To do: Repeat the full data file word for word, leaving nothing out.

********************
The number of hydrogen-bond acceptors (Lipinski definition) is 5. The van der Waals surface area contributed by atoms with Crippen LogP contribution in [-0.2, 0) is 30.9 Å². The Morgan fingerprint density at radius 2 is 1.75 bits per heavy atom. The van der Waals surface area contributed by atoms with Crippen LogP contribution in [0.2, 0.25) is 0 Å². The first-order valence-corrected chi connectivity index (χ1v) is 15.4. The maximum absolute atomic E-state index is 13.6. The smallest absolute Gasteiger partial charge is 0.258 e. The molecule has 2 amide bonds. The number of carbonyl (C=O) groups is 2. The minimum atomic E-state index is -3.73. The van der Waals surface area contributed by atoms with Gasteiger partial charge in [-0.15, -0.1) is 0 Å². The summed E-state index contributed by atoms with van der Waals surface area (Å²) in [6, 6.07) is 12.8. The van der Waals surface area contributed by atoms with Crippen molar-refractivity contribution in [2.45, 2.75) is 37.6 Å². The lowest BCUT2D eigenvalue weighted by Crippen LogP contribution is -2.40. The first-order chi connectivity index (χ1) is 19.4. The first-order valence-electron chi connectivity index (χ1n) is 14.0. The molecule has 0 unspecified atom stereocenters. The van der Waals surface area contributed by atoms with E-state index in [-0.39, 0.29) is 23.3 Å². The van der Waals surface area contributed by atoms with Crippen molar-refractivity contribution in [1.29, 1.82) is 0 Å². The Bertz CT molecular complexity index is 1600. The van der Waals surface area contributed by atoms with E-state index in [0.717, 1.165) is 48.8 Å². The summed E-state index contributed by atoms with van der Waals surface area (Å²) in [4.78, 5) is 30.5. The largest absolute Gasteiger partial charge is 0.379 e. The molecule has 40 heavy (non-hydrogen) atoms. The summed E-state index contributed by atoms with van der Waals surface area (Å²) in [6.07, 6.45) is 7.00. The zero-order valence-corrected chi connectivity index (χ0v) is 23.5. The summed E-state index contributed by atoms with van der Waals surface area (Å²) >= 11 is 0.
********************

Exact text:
The number of hydrogen-bond acceptors (Lipinski definition) is 5. The van der Waals surface area contributed by atoms with Crippen LogP contribution in [-0.2, 0) is 30.9 Å². The Morgan fingerprint density at radius 2 is 1.75 bits per heavy atom. The van der Waals surface area contributed by atoms with Crippen LogP contribution in [0.2, 0.25) is 0 Å². The first-order valence-corrected chi connectivity index (χ1v) is 15.4. The maximum absolute atomic E-state index is 13.6. The smallest absolute Gasteiger partial charge is 0.258 e. The molecule has 2 amide bonds. The number of carbonyl (C=O) groups is 2. The minimum atomic E-state index is -3.73. The van der Waals surface area contributed by atoms with Gasteiger partial charge in [-0.15, -0.1) is 0 Å². The summed E-state index contributed by atoms with van der Waals surface area (Å²) in [6, 6.07) is 12.8. The van der Waals surface area contributed by atoms with Crippen molar-refractivity contribution in [2.45, 2.75) is 37.6 Å². The lowest BCUT2D eigenvalue weighted by Crippen LogP contribution is -2.40. The first-order chi connectivity index (χ1) is 19.4. The first-order valence-electron chi connectivity index (χ1n) is 14.0. The molecule has 0 unspecified atom stereocenters. The van der Waals surface area contributed by atoms with E-state index in [-0.39, 0.29) is 23.3 Å². The van der Waals surface area contributed by atoms with Crippen molar-refractivity contribution in [1.29, 1.82) is 0 Å². The Bertz CT molecular complexity index is 1600. The van der Waals surface area contributed by atoms with E-state index in [0.717, 1.165) is 48.8 Å². The summed E-state index contributed by atoms with van der Waals surface area (Å²) in [4.78, 5) is 30.5. The largest absolute Gasteiger partial charge is 0.379 e. The molecule has 40 heavy (non-hydrogen) atoms. The summed E-state index contributed by atoms with van der Waals surface area (Å²) in [6.07, 6.45) is 7.00. The zero-order valence-corrected chi connectivity index (χ0v) is 23.5. The summed E-state index contributed by atoms with van der Waals surface area (Å²) >= 11 is 0.